I generally use the plant and not essential oils however you can use them if you prefer. Read the label for correct dilution rates.
There are many different plants which are effective against unwanted pests.
For the control of mosquitoes the following work well:
Although I use the plants growing in my garden, I realize that for many people it isn't possible. It could be that you don't have the plant or don't want to have any mess. With the essential oils, there is no waiting around for it.
I use these 3 in conjunction with my homemade. I always have a bottle ready to go. There is no need for my dogs or ourselves to go out unprotected.
Apple Cider Vinegar as an Insect Repellent
Another popular and easy to make repellent is using apple cider vinegar. The insects hate the smell and acid of vinegar.
- 1/3 cup apple cider vinegar
- 1/3 cup witch hazel
- 5 drops citronella oil
Combine and put into a spray bottle. Reapply as needed.
Do you believe natural based products can work as well as commercial repellents?
Suitable for Humans
Although this article is aimed at safe natural repellents for dogs, they are also safe for humans and I also use this as my repellent. The only thing you have to be aware of is the potential for staining using the cloves (brown) or the citronella (green). This is of course not an issue if you use the essential oils.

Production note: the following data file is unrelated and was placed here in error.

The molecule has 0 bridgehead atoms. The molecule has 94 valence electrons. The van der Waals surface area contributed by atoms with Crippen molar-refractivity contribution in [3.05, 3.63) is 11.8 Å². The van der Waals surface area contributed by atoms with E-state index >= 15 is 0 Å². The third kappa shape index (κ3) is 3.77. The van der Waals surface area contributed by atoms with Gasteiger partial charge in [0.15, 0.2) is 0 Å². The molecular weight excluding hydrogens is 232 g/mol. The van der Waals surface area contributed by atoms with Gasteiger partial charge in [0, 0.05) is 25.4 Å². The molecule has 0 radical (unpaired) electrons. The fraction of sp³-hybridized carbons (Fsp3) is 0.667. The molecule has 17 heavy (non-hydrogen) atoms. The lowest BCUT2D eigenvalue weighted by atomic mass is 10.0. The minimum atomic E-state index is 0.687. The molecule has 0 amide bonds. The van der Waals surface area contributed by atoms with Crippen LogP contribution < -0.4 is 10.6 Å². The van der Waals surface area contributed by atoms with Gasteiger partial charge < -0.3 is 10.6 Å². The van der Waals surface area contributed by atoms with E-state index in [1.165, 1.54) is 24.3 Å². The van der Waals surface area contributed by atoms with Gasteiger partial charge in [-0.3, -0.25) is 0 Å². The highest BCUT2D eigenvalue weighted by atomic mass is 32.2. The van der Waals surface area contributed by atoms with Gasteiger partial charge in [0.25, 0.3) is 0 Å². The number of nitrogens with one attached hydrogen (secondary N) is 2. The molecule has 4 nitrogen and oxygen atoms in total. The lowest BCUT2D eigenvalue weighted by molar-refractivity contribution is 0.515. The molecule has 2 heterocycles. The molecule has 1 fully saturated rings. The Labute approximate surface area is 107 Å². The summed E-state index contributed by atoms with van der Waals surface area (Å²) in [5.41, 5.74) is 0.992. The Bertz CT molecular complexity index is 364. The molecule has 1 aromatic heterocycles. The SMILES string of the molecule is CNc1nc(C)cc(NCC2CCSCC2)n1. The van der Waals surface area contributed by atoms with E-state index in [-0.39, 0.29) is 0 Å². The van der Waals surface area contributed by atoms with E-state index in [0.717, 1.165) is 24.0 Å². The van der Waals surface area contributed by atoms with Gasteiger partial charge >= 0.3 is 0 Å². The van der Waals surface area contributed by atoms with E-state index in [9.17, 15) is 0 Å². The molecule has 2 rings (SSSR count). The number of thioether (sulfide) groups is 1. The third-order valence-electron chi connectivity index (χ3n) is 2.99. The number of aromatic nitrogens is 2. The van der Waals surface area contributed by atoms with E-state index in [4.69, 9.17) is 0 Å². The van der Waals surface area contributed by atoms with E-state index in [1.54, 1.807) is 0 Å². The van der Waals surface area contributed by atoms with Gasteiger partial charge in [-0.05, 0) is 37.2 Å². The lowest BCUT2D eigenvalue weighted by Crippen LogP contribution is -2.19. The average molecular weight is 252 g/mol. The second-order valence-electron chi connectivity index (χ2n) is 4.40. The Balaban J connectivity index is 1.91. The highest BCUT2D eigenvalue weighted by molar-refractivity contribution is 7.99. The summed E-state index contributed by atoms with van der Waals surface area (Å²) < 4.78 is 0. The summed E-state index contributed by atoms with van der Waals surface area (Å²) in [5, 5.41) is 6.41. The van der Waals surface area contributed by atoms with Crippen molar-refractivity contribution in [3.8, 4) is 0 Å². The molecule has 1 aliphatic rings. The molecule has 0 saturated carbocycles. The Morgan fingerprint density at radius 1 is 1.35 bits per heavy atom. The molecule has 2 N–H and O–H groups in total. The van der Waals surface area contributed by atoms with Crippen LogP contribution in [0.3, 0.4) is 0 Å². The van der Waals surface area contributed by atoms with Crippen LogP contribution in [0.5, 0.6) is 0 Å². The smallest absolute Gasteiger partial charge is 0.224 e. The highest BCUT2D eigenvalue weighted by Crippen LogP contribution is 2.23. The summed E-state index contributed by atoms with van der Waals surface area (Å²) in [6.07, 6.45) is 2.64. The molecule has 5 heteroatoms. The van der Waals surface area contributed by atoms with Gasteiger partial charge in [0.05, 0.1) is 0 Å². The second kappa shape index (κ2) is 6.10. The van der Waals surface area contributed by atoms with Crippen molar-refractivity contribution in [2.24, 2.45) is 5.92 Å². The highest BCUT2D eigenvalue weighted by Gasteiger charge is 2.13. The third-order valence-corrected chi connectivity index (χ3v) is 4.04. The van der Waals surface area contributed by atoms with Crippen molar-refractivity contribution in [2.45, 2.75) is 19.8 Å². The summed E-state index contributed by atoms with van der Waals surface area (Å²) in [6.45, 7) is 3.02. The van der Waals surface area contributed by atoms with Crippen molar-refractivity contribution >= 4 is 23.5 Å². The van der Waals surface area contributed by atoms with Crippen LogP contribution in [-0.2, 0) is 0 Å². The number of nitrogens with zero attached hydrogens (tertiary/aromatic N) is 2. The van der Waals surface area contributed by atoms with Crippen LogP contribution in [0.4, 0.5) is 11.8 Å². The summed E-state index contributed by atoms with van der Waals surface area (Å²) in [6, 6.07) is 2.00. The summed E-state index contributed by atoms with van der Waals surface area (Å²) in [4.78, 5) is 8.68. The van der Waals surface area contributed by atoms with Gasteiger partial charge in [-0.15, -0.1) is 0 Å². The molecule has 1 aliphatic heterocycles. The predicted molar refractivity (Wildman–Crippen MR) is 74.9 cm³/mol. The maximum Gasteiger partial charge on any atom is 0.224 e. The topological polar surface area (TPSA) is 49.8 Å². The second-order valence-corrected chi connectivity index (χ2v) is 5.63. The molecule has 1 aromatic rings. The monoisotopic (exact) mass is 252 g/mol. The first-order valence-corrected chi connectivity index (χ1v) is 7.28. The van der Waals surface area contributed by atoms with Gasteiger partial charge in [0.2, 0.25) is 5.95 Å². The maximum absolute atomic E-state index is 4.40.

Repellents, Insecticides and Pesticides
These are three words we hear and often they're used interchangeably. There is a reason for the confusion as some of the insecticides and pesticides leave behind smells and chemicals which act as a repellent. Let's clear up some of the confusion.
- Repellents are applied to the skin and are used on humans and animals. Repellents help prevent the insect from biting.
- Insecticides are used to kill insects and may be formulated to work on one type such as mosquitoes or it may be a multi-insecticide which will kill several.
- Pesticides are used against pests, insects being one. Pesticides also can include products which are made to work against rodents (rodenticides), fungi, weeds, snails, ticks, mites etc.
In the US the products are now labeled with warnings which are dependent on their toxicity.
© 2017 Mary Wickison